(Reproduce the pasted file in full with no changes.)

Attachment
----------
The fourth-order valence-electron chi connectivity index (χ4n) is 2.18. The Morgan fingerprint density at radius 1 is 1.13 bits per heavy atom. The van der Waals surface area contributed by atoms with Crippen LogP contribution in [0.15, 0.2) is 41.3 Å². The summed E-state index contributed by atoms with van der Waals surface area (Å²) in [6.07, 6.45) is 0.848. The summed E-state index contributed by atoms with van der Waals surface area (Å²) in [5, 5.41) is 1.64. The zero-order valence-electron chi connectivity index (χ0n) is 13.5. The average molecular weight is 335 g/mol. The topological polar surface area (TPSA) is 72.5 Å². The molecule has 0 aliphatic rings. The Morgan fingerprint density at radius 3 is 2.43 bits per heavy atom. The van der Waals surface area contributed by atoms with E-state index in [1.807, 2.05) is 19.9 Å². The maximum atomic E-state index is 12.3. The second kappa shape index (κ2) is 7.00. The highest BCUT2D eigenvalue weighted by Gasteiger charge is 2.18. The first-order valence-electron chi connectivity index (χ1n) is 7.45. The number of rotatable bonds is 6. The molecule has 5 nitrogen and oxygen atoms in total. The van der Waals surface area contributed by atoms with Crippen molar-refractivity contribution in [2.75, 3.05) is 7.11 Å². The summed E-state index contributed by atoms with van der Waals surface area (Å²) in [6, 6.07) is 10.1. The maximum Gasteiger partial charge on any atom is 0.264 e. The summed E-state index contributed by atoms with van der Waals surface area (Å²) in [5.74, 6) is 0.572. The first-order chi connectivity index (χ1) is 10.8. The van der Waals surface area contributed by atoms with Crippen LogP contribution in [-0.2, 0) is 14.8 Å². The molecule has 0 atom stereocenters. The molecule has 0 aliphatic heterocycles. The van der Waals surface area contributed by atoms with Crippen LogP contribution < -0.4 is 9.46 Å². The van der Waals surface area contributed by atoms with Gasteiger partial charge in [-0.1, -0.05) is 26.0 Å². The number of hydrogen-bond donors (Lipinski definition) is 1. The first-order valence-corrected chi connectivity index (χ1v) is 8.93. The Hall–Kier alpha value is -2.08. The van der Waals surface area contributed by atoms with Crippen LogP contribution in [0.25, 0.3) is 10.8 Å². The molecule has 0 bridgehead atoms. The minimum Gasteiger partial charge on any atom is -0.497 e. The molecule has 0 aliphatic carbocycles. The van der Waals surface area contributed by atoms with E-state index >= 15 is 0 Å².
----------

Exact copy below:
The fourth-order valence-electron chi connectivity index (χ4n) is 2.18. The Morgan fingerprint density at radius 1 is 1.13 bits per heavy atom. The van der Waals surface area contributed by atoms with Crippen LogP contribution in [0.15, 0.2) is 41.3 Å². The summed E-state index contributed by atoms with van der Waals surface area (Å²) in [6.07, 6.45) is 0.848. The summed E-state index contributed by atoms with van der Waals surface area (Å²) in [5, 5.41) is 1.64. The zero-order valence-electron chi connectivity index (χ0n) is 13.5. The average molecular weight is 335 g/mol. The topological polar surface area (TPSA) is 72.5 Å². The molecule has 0 aliphatic rings. The Morgan fingerprint density at radius 3 is 2.43 bits per heavy atom. The van der Waals surface area contributed by atoms with E-state index in [1.807, 2.05) is 19.9 Å². The maximum atomic E-state index is 12.3. The second kappa shape index (κ2) is 7.00. The highest BCUT2D eigenvalue weighted by Gasteiger charge is 2.18. The first-order valence-electron chi connectivity index (χ1n) is 7.45. The number of rotatable bonds is 6. The molecule has 5 nitrogen and oxygen atoms in total. The van der Waals surface area contributed by atoms with Crippen molar-refractivity contribution in [2.75, 3.05) is 7.11 Å². The summed E-state index contributed by atoms with van der Waals surface area (Å²) in [6, 6.07) is 10.1. The maximum Gasteiger partial charge on any atom is 0.264 e. The summed E-state index contributed by atoms with van der Waals surface area (Å²) in [5.74, 6) is 0.572. The first-order chi connectivity index (χ1) is 10.8. The van der Waals surface area contributed by atoms with Crippen LogP contribution in [-0.2, 0) is 14.8 Å². The molecule has 0 atom stereocenters. The molecule has 0 aliphatic heterocycles. The van der Waals surface area contributed by atoms with Crippen LogP contribution < -0.4 is 9.46 Å². The van der Waals surface area contributed by atoms with Gasteiger partial charge in [-0.1, -0.05) is 26.0 Å². The number of hydrogen-bond donors (Lipinski definition) is 1. The first-order valence-corrected chi connectivity index (χ1v) is 8.93. The Hall–Kier alpha value is -2.08. The van der Waals surface area contributed by atoms with Crippen LogP contribution in [0.25, 0.3) is 10.8 Å². The molecule has 0 bridgehead atoms. The minimum Gasteiger partial charge on any atom is -0.497 e. The molecule has 0 aliphatic carbocycles. The van der Waals surface area contributed by atoms with E-state index >= 15 is 0 Å².